In a village there was a beautiful statue of a Mahatma with outstretched arms. On a plaque beneath the statue, these words were inscribed, “Come into my arms.”
Over the years, the arms broke off. The villagers loved the statue and were very upset. They gathered together to try to decide what to do. Some suggested that the statue should be taken down. Others objected, saying that new arms should be made.
But, finally, an old man stood up and said, “No. Don’t worry about making new arms. Leave it without arms.”
The other villagers responded, “But what about the plaque underneath? It says, ‘Come into my arms.’”
The old man replied, “No problem. Just below the words ‘Come into my arms,’ you should add, ‘by letting me work through your hands.’”
We must become the hands, eyes and ears of God. Our inspiration, strength and courage must come from God. Then, fear, doubt and sin will never stain us.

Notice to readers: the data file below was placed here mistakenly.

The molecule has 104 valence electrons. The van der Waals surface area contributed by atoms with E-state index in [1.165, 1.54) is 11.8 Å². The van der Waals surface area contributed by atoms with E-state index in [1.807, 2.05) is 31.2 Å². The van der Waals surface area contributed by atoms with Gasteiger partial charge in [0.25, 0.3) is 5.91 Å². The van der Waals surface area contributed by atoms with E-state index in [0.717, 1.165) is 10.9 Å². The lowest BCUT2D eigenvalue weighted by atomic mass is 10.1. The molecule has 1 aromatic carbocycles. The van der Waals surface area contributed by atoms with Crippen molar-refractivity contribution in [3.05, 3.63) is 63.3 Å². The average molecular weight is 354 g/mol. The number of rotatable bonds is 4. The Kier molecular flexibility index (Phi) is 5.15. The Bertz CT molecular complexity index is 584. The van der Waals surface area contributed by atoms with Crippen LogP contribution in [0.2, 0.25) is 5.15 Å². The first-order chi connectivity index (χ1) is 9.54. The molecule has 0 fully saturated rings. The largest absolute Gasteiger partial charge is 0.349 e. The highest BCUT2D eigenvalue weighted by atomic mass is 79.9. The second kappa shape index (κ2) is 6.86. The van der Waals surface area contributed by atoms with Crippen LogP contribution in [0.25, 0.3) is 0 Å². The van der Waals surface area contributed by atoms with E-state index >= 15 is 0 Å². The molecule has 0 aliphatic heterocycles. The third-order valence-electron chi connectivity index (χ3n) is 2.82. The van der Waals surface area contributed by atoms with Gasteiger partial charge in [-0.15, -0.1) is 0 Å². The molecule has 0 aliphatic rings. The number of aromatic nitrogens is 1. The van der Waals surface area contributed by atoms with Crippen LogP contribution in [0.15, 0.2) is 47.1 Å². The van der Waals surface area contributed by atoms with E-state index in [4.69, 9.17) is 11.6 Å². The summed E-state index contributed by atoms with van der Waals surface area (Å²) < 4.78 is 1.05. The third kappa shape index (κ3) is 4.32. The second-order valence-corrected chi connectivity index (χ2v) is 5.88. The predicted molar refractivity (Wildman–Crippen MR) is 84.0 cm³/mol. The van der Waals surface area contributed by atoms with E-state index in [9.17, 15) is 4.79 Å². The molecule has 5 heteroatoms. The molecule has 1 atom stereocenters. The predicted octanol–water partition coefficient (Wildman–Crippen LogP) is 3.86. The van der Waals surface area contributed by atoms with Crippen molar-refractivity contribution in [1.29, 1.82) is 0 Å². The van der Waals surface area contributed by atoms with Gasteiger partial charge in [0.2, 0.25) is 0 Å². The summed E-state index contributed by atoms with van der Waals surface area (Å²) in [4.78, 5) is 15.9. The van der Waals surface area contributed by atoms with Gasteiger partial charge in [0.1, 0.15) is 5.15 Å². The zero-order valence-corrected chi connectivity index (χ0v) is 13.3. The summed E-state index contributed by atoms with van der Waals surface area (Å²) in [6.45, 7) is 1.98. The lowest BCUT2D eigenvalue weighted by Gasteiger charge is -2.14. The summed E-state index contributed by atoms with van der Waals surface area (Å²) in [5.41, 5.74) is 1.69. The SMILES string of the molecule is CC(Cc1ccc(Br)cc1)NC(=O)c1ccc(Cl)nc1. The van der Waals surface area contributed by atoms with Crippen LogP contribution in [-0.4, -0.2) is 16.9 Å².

The sun does not require candlelight. Similarly, God needs nothing from us. Sooner or later, the body will perish. Therefore, isn’t it better for it to wear out from activity than to let it rust away from lack of use? Otherwise, what’s the difference between people and worms? Worms also eat, sleep, reproduce and eventually die. What more are we doing with our lives?
Children, whether or not God exists might be a source of debate. Whatever be the case, no rational person can ever say that suffering humanity does not exist; we can see suffering with our own eyes. Amma considers service to such people to be the worship of God. Amma prays that this self-sacrificing attitude awakens in her children. May the world come to realise through all of you that the waters of love, compassion, selflessness and sacrifice have not dried up in human hearts